In a FlutterActivity

To display a Drawable as a Flutter splash screen in a FlutterActivity, add the following metadata to the associated FlutterActivity in AndroidManifest.xml.

<meta-data
    android:name="io.flutter.embedding.android.SplashScreenDrawable"
    android:resource="@drawable/my_splash"
    />

To display a splash screen with the same visual as a launch screen, reference the same @drawable/launch_background in the io.flutter.embedding.android.SplashScreenDrawable meta-data.

In a FlutterFragment

To display a Drawable as a Flutter splash screen in a FlutterFragment, make FlutterFragment a subclass and override provideSplashScreen().

public class MyFlutterFragment extends FlutterFragment {
    @Override
    protected SplashScreen provideSplashScreen() {
        // Load the splash Drawable.
        Drawable splash = getResources().getDrawable(R.drawable.my_splash);

        // Construct a DrawableSplashScreen with the loaded splash
        // Drawable and return it.
        return new DrawableSplashScreen(splash);
    }
}

Creating a custom SplashScreen

Splash screens are a great branding opportunity. Because of that, many apps implement unique, highly customized splash experiences. To facilitate this, Flutter allows you to display an arbitrary Android View as a splash screen, and even allows you to control how that View transitions to Flutter after Flutter renders its first frame.

Implement a custom splash View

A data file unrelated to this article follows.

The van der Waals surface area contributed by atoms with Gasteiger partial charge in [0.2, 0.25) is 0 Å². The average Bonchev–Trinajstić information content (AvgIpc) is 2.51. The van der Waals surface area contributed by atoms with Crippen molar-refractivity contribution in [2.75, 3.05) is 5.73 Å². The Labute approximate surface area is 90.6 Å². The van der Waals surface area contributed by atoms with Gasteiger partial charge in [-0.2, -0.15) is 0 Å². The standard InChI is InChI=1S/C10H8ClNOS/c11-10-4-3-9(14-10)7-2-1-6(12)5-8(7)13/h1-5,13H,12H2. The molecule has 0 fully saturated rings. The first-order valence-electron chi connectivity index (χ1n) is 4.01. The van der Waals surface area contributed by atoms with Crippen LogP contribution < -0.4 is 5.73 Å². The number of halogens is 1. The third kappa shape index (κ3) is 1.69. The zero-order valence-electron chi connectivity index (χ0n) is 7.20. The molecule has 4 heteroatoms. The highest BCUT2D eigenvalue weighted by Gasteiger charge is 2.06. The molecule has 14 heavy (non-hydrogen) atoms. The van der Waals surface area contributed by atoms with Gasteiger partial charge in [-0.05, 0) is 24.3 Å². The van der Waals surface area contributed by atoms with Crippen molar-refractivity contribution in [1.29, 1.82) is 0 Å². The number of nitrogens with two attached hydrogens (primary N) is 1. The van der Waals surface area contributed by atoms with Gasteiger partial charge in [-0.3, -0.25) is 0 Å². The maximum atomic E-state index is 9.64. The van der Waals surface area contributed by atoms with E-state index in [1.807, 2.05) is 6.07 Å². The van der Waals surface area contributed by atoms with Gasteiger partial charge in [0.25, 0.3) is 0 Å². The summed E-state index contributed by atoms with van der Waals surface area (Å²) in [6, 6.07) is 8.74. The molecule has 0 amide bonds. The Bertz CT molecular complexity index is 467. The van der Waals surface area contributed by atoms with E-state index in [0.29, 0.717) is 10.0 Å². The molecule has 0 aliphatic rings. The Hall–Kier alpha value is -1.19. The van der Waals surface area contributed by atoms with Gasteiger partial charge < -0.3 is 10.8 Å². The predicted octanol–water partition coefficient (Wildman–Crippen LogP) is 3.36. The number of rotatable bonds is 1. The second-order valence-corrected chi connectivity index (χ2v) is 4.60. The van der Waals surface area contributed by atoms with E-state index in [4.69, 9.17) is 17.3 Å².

First, define the custom View that should be displayed as the splash screen. This View could display anything, from a simple solid color to an animation.

Implement the SplashScreen interface

With a custom View defined, implement the SplashScreen interface.

This guide shows two approaches to a SplashScreen implementation. First, the following is an example of a SplashScreen that has no visual state and no transition animation.

public class SimpleSplashScreen implements SplashScreen {
    @Override
    @Nullable
    public View createSplashView(
      @NonNull Context context,
      @Nullable Bundle savedInstanceState
    ) {
        // Return a new MySplashView without saving a reference, because it
        // has no state that needs to be tracked or controlled.
        return new MySplashView(context);
    }

    @Override
    public void transitionToFlutter(@NonNull Runnable onTransitionComplete) {
        // Immediately invoke onTransitionComplete because this SplashScreen
        // doesn't display a transition animation.
        //
        // Every SplashScreen *MUST* invoke onTransitionComplete at some point
        // for the splash system to work correctly.
        onTransitionComplete.run();
    }
}

The second example is a bit more sophisticated. In this example, the custom SplashScreen keeps a reference to its custom View and instructs the custom View to transition away, passing the onTransitionComplete callback to the custom View to invoke.

public class SplashScreenWithTransition implements SplashScreen {
    private MySplashView mySplashView;

    @Override
    @Nullable
    public View createSplashView(
      @NonNull Context context,
      @Nullable Bundle savedInstanceState
    ) {
        // A reference to the MySplashView is retained so that it can be told
        // to transition away at the appropriate time.
        mySplashView = new MySplashView(context);
        return mySplashView;
    }

    @Override
    public void transitionToFlutter(@NonNull Runnable onTransitionComplete) {
        // Instruct MySplashView to animate away in whatever manner it wants.
        // The onTransitionComplete Runnable is passed to the MySplashView
        // to be invoked when the transition animation is complete.
        mySplashView.animateAway(onTransitionComplete);
    }
}

With custom splash screens, the sky is the limit. But use the power you have with responsibility: a splash screen that is too complex may frustrate your users by adding to your app’s load time. UX Collective provides some good tips on how to build a dynamic yet performant splash screen.